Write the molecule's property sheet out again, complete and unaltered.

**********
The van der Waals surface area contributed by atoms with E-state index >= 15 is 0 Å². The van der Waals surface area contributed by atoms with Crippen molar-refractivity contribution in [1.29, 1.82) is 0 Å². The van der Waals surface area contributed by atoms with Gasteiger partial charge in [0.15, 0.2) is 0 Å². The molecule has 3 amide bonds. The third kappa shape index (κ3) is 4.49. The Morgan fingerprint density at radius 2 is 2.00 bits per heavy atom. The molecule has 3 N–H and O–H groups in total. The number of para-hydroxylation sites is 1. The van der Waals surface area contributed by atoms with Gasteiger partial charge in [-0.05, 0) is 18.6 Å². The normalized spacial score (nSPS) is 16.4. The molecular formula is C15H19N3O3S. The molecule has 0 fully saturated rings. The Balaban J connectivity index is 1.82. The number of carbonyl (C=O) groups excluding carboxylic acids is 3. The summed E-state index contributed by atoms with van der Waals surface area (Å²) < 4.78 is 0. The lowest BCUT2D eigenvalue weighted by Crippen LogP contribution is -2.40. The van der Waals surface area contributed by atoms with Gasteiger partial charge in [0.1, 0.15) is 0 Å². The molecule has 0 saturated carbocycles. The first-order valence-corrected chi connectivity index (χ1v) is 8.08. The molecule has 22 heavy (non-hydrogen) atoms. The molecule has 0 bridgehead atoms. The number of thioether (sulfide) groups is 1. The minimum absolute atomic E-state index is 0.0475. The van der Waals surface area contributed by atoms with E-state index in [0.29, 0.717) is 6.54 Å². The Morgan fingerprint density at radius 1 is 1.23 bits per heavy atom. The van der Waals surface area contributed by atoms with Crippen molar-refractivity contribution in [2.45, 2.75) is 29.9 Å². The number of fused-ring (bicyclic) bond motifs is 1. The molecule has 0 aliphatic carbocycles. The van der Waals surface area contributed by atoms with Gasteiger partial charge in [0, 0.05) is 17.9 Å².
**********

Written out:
The van der Waals surface area contributed by atoms with E-state index >= 15 is 0 Å². The van der Waals surface area contributed by atoms with Crippen molar-refractivity contribution in [1.29, 1.82) is 0 Å². The van der Waals surface area contributed by atoms with Gasteiger partial charge in [0.15, 0.2) is 0 Å². The molecule has 3 amide bonds. The third kappa shape index (κ3) is 4.49. The Morgan fingerprint density at radius 2 is 2.00 bits per heavy atom. The molecule has 3 N–H and O–H groups in total. The number of para-hydroxylation sites is 1. The van der Waals surface area contributed by atoms with Gasteiger partial charge in [-0.05, 0) is 18.6 Å². The normalized spacial score (nSPS) is 16.4. The molecular formula is C15H19N3O3S. The molecule has 0 fully saturated rings. The Balaban J connectivity index is 1.82. The number of carbonyl (C=O) groups excluding carboxylic acids is 3. The summed E-state index contributed by atoms with van der Waals surface area (Å²) < 4.78 is 0. The lowest BCUT2D eigenvalue weighted by Crippen LogP contribution is -2.40. The van der Waals surface area contributed by atoms with Gasteiger partial charge in [0.1, 0.15) is 0 Å². The molecule has 0 saturated carbocycles. The first-order valence-corrected chi connectivity index (χ1v) is 8.08. The molecule has 22 heavy (non-hydrogen) atoms. The molecule has 0 bridgehead atoms. The number of thioether (sulfide) groups is 1. The minimum absolute atomic E-state index is 0.0475. The van der Waals surface area contributed by atoms with E-state index in [0.29, 0.717) is 6.54 Å². The Morgan fingerprint density at radius 1 is 1.23 bits per heavy atom. The van der Waals surface area contributed by atoms with Crippen molar-refractivity contribution in [2.45, 2.75) is 29.9 Å². The number of fused-ring (bicyclic) bond motifs is 1. The molecule has 0 aliphatic carbocycles. The van der Waals surface area contributed by atoms with Gasteiger partial charge in [0, 0.05) is 17.9 Å².